There are a number of inspiring quotes floating around on the Internet about the importance of a strong foundation. In order to build a sturdy and lasting house, you need a good foundation. A successful career starts with the base of a solid education. The examples go on and on. While a safe home and a reliable job are important, you cannot have either of those things without the foundation of good health.
And where does good health start? Studies show the first 1,000 days between the beginning of a woman’s pregnancy and her baby’s second birthday are crucial to building a healthy and bright future for her child. Focusing on the first 1,000 not only gives a child a chance at a healthy life, but it also assists in promoting gender equality, helps break the intergenerational cycle of poverty and lays the groundwork for a prosperous future.
1. Promoting Gender Equality
There are some startling statistics surrounding gender and malnutrition. Young girls are twice as likely to die from malnutrition as boys. Malnutrition follows these girls into adulthood, leading to twice as many women suffering from malnutrition as men. You might be asking: how does this happen? In some societies, women and girls eat the food remaining after the male family members have eaten. Investing in the education of families and communities about the importance of the first 1,000 days helps break down the walls of gender inequality. It brings to light the significance a mother’s health has on the health of her children. Families learn that both baby boys and baby girls need careful attention and proper nutrition in order to thrive.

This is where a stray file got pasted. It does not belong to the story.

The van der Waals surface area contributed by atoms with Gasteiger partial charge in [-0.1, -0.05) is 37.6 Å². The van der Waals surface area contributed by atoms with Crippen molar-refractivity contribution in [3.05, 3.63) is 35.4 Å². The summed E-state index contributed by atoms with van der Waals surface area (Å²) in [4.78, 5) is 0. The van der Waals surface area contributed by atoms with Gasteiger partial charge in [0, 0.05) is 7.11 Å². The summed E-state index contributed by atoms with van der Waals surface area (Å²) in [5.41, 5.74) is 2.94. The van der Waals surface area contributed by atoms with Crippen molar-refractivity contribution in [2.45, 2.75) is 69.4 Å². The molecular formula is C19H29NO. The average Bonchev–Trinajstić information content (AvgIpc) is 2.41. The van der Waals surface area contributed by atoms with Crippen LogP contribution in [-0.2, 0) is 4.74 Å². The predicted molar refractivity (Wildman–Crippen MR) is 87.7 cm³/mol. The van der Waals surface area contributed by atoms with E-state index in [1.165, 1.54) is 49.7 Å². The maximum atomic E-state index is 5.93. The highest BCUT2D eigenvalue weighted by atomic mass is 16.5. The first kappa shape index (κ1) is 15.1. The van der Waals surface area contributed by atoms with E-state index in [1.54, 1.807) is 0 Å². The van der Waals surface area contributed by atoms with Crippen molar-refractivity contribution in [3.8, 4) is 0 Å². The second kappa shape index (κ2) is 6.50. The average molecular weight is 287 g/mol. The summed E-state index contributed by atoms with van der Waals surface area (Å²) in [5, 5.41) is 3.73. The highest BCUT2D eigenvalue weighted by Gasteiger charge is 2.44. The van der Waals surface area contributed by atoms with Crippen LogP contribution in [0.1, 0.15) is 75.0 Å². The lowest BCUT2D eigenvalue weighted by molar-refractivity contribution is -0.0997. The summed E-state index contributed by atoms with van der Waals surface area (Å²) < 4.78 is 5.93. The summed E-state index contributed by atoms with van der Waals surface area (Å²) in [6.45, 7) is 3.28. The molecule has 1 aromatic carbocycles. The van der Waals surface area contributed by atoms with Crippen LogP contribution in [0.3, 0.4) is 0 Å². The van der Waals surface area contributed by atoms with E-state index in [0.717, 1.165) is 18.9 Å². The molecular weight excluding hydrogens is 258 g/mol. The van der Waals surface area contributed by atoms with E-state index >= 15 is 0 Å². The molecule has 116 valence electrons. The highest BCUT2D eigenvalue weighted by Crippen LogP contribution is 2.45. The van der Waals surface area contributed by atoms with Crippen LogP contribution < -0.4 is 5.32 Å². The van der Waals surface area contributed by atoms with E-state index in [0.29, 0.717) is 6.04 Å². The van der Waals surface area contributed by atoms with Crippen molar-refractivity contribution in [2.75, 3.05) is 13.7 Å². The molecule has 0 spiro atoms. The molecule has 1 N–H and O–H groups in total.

2. Breaking the Intergenerational Cycle of Poverty
A malnourished mother gives birth to a malnourished child. That malnourished child grows up to be a malnourished adult and then has children of her own that are malnourished. The cycle continues when nothing is done to create change. This cycle takes a toll on the individual, the family and the community through the loss of education, productivity and potential over time. When we fight hunger and malnutrition from the start, children are more likely to stay in school, dream for the future, and ultimately pass down good health habits to a family of their own. This breaks the perpetual cycle of poverty.
3. Laying the Groundwork for a Healthy Future
Malnutrition early in life can cause irreversible damage to a child’s brain development and physical growth, leaving the child stunted. Stunting often causes a decreased capacity to learn, poorer performance in school, greater susceptibility to infection and disease and a lifetime of lost earning potential. But that’s just the measurable damage. Roger Thurow, a champion for raising awareness about the importance of the first 1,000 days, says it best, “Perhaps the greatest cost of childhood malnutrition and stunting are immeasurable: A poem not written. A gadget not invented. A horizon not explored. An idea not formed. An innovation not nurtured. A cure not discovered. What might a child have contributed to the world if he or she hadn’t been stunted? You see, a stunted child anywhere becomes a stunted child everywhere.”
Malnutrition and stunting are not OK! Children deserve the opportunity to thrive and reach their God-given potential. You can join our efforts of preventing malnutrition and stunting by visiting our gift catalog today!